We open with an Antarctica-set prologue that shows how the quartet of Madagascar penguins first assembled, with Skipper (Tom McGrath), Kowalski (Chris Miller), and Rico (Conrad Vernon) rescuing a newborn penguin from harm’s way. Leopard seals (“nature’s snakes,” as one of the penguins amusingly calls them) are about to devour the egg when a baby penguin the trio names Private (Christopher Knights) is born. The story flashes forward a number of years later, when the penguins are older (if not wiser) and the events pick up after their previous outing in Madagascar 3: Europe’s Most Wanted.
Much of the fun in Penguins comes in the form of an evil-minded octopus named Dave (John Malkovich), who seeks revenge against the penguins for being a more popular attraction than he when they all resided in the same zoo. Malkovich has a field day with his dementedly hilarious line readings. Also fun is the North Wind task force, led by a wolf known as Classified (Benedict Cumberbatch). The elite organization—which also includes Corporal the polar bear (Peter Stormare), Eva the owl (Annet Mahendru), and Short Fuse the seal (Ken Jeong)—assists animals who supposedly cannot help themselves. This would seemingly include our intrepid quartet of penguins.
Though Penguins of Madagascar at times trips over itself in an overly convoluted plot, its barrage of sight gags, puns, and globe-hopping adventure is never dull. As co-directed by Eric Darnell and Simon J. Smith, Penguins generally benefits from a go-go-go, faster-faster-faster style. Its dizzying pace is sure to keep younger viewers (and anyone with a short-attention span) riveted.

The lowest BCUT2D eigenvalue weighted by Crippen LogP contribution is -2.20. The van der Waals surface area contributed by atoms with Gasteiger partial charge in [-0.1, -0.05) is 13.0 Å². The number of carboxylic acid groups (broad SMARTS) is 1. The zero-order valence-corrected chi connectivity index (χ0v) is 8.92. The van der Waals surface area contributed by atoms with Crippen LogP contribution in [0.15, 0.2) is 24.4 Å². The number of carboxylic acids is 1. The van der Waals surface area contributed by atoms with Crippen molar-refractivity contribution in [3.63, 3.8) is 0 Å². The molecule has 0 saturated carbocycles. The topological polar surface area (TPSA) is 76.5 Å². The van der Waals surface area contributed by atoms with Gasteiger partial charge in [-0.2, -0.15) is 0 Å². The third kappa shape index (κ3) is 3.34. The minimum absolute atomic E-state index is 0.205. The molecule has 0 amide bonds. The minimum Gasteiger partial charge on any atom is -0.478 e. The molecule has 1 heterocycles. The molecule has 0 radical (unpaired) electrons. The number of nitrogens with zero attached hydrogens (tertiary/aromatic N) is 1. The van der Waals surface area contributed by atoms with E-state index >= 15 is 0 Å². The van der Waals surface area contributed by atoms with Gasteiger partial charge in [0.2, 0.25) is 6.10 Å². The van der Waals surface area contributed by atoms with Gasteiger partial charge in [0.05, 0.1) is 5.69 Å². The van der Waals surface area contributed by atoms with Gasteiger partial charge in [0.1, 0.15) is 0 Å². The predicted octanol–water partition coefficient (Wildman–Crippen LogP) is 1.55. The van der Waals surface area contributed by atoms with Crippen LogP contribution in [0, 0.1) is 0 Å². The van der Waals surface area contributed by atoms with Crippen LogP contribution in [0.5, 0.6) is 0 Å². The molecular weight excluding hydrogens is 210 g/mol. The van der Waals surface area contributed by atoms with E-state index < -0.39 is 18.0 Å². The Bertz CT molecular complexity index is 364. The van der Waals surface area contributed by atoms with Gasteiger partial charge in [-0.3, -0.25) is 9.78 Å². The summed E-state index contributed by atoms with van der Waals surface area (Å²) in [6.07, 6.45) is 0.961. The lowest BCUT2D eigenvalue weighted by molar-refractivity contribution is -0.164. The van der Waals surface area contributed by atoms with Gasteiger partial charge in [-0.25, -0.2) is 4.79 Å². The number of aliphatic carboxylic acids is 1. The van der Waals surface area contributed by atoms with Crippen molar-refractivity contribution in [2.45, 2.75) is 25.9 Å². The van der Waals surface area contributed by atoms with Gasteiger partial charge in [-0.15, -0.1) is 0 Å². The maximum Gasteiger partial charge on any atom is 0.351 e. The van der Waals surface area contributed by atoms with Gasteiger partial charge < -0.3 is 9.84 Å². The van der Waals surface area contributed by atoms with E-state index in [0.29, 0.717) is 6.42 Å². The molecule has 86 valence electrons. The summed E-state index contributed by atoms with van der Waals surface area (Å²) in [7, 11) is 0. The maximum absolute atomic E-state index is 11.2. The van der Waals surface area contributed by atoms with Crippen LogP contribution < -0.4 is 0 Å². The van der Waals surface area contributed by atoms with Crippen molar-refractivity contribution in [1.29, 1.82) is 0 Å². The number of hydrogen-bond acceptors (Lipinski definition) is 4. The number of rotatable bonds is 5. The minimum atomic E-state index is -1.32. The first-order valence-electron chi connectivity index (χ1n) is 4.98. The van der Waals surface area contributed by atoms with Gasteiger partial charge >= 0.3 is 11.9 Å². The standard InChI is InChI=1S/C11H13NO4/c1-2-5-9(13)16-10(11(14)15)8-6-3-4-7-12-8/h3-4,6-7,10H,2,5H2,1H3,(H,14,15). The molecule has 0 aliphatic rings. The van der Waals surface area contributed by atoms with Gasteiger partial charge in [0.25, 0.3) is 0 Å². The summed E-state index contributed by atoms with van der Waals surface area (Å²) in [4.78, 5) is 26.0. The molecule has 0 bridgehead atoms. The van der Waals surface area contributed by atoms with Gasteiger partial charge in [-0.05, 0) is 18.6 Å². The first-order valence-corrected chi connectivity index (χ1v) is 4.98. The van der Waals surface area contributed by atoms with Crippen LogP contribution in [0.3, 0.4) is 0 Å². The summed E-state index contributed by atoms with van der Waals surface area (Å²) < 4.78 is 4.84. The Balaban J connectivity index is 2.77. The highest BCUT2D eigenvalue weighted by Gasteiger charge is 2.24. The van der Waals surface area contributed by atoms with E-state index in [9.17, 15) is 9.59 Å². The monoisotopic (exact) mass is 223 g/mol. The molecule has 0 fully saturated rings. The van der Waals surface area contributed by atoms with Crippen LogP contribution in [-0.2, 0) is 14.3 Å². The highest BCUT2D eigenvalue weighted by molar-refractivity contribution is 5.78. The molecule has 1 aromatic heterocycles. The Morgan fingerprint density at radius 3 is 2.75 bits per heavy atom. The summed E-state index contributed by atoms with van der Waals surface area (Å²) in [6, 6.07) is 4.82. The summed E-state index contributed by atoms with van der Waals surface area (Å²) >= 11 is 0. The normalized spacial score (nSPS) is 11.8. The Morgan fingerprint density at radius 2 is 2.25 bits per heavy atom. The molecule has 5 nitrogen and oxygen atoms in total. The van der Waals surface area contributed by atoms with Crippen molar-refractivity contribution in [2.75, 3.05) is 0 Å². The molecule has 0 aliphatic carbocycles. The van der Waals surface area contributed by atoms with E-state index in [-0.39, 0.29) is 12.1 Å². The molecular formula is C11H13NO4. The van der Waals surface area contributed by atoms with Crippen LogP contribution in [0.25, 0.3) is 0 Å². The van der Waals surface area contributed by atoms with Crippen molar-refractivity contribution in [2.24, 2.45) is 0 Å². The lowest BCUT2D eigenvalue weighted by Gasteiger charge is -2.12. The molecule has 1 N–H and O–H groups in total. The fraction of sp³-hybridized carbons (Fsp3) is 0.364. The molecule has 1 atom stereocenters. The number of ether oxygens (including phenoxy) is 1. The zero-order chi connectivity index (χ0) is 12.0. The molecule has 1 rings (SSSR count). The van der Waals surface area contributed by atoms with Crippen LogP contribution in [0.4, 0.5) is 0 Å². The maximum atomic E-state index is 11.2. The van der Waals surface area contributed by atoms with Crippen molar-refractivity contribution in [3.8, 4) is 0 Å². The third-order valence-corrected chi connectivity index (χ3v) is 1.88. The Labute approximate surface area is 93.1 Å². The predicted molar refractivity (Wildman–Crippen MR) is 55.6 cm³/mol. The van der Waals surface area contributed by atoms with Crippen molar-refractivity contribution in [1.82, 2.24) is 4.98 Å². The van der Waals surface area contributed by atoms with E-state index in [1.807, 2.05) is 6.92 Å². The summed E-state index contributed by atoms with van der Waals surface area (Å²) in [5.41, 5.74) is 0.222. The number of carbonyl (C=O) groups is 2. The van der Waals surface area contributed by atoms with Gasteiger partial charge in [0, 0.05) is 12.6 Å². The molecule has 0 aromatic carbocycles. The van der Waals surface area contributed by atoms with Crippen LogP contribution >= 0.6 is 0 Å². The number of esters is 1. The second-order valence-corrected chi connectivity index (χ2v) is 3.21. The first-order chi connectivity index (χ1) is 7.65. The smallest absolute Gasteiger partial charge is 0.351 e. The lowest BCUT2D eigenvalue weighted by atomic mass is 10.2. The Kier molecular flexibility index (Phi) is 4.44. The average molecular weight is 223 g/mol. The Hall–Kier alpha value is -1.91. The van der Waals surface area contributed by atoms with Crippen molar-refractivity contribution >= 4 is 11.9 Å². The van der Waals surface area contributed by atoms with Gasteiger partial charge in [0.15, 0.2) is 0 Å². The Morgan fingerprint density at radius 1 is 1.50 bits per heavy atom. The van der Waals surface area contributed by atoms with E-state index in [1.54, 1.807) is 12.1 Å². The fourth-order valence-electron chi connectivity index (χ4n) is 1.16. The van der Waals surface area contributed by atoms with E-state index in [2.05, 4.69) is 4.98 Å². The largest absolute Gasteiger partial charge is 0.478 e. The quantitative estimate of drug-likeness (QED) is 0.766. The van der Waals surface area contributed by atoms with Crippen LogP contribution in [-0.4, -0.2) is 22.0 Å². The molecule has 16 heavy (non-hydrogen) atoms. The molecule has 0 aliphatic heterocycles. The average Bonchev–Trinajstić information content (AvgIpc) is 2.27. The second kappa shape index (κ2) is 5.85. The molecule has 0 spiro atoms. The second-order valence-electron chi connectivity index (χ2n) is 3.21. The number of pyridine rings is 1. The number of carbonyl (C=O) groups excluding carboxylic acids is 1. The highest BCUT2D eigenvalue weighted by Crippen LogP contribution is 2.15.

For the Blu-ray presentation, 20th Century Fox has outdone themselves with a high definition transfer that simply dazzles. The always inventive animation is showcased in hyper-textural detail, with every dusting of orange Cheezy Dibble powder visible down to the last grain. Seriously, from a visual standpoint this offers a bevy of candy-colored vividness. The DTS-HD Master Audio 7.1 audio is no less spectacular, with everything from Lorne Balfe’s score to every last surround effect blending to create a multi-layered field of sonic delight.
As might be expected of a kid/family-oriented release, the special features package is a little light on substance. At least the youngsters will have a couple of plastic “Poppin’ Penguin” toys to play with, should they opt for the “Spring Gift Pack.” There are a few short featurettes (under five minutes each), including the “Top Secret Guide to Becoming an Elite Agent” and “Global Flight Plan.” There are a couple of music videos (“He is Dave,” Pitbull’s “Celebrate”) and a dance routine (“Do the Penguin Shake with Twitch”). There are also a few odds and ends, including a deleted scene and a cute commercial for the penguins’ junk food of choice, Cheezy Dibbles.
Fox’s Blu-ray package also contains a standard DVD and Digital Copy download. Penguins of Madagascar may not be a classic for the ages, but it delivers a high energy wallop of fun entertainment that likely provide high replay value for kids and animation lovers.